Broncos Training Camp Offers Little Hope That the Suckage Is Over

One of the smallest fans at Broncos training camp was nostalgic for the good old days of 2016.
One of the smallest fans at Broncos training camp was nostalgic for the good old days of 2016. Michael Roberts
The weeks leading up to the start of the NFL season are traditionally a time of hope for fans of every team, but particularly those, like your Denver Broncos, that have sucked like a prairie tornado in recent years. But a visit to Broncos training camp Sunday, August 4, offered precious little reason for optimism.

While there were some bright spots, especially on the defensive side of the ball, the overall takeaway suggested another sixteen regular-season games dominated by disappointment and humiliation, followed by a failure to make the playoffs for the fourth time since Denver's February 2016 victory in Super Bowl 50.

Despite being a lifelong Broncos supporter, I had never attended a training camp workout until last July, when my super-fan daughter Lora and I checked out the squad during a session at the UCHealth Training Center. And even though the weather was unseasonably cold to a bizarre degree, we had a great time and found ourselves looking forward to a turnaround campaign thanks to the arrival of new Broncos quarterback Case Keenum, who seemed ready, willing and able to provide the sort of field-general professionalism the unit had been lacking since the retirement of Peyton Manning.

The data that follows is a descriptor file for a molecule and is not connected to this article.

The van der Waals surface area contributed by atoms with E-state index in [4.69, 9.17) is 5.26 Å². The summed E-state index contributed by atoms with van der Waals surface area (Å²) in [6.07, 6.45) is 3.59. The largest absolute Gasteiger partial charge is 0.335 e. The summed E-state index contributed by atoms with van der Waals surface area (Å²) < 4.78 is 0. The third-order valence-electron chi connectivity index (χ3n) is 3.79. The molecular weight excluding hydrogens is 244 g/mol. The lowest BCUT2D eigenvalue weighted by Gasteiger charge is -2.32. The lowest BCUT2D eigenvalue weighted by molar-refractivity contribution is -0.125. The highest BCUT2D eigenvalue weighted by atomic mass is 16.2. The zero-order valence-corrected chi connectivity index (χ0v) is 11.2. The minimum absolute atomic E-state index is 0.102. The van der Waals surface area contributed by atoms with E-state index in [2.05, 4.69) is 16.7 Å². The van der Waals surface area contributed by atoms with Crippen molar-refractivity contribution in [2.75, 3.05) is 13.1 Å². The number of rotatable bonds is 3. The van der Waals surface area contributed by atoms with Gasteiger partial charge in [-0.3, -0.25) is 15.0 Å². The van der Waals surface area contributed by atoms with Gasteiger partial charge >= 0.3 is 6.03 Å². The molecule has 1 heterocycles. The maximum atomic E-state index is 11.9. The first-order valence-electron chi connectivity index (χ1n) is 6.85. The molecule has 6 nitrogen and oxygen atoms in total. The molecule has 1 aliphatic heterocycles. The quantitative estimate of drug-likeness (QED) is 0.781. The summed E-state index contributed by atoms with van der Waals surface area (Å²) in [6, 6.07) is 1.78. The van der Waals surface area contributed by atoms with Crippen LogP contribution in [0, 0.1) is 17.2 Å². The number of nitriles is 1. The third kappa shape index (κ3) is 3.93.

Oh ,man, was I wrong. Keenum wound up being magnificently mediocre, and despite the emergence of rookie running-back sensation and University of Colorado alum Phillip Lindsay, the offense proved anemic in the extreme. As a result, the defense, which remained talented, was overworked and exhausted contest after contest, leading to a mere six wins and a whole series of shakeups, including the firing of coach Vance Joseph for new head man Vic Fangio and the dumping of Keenum for Baltimore Ravens veteran Joe Flacco.

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Trying to make a few bucks off unhappy memories.
Michael Roberts
Fangio has struck a chord with the Broncos faithful, and he further endeared himself by coaching the outfit to a win in his first pre-season game over the Atlanta Falcons last Thursday, August 1, after being treated for a kidney stone earlier that day.

But there's no evidence that anyone other than Big Joe's immediate family is wacko for Flacco, and the performance of alleged QB-of-the-future Drew Lock in last week's match-up brought back uncomfortable memories of Paxton Lynch, one of Denver's biggest draft busts ever.

Against this backdrop, Lora and I arrived at UCHealth around 9 a.m. on the 4th and were immediately greeted with the sight of a rack filled with discount Keenum T-shirts — an unhappy reminder of how wrong things had gone in the past twelve months.

The same can be said of the light attendance for the session.

The Broncos do a terrific job of making training camp accessible to folks: no admission charge, plenty of parking, easy availability of water and sunscreen (which I foolishly eschewed, resulting in my skin looking like pink salmon flesh today), and the opportunity to get up close and personal with the athletes, who are encouraged to be interactive. But unlike the Manning years, when every camp get-together was mobbed, the gathering on Sunday proved to be middling at best.

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The crowd at Broncos training camp on August 4 wasn't exactly standing room only.
Michael Roberts
From the beginning, there was plenty of room on the hillside that serves as a de facto amphitheater for the camp, and within an hour or so, the area became even more wide open as dozens of young children melted down in the extreme heat, prompting their families to split.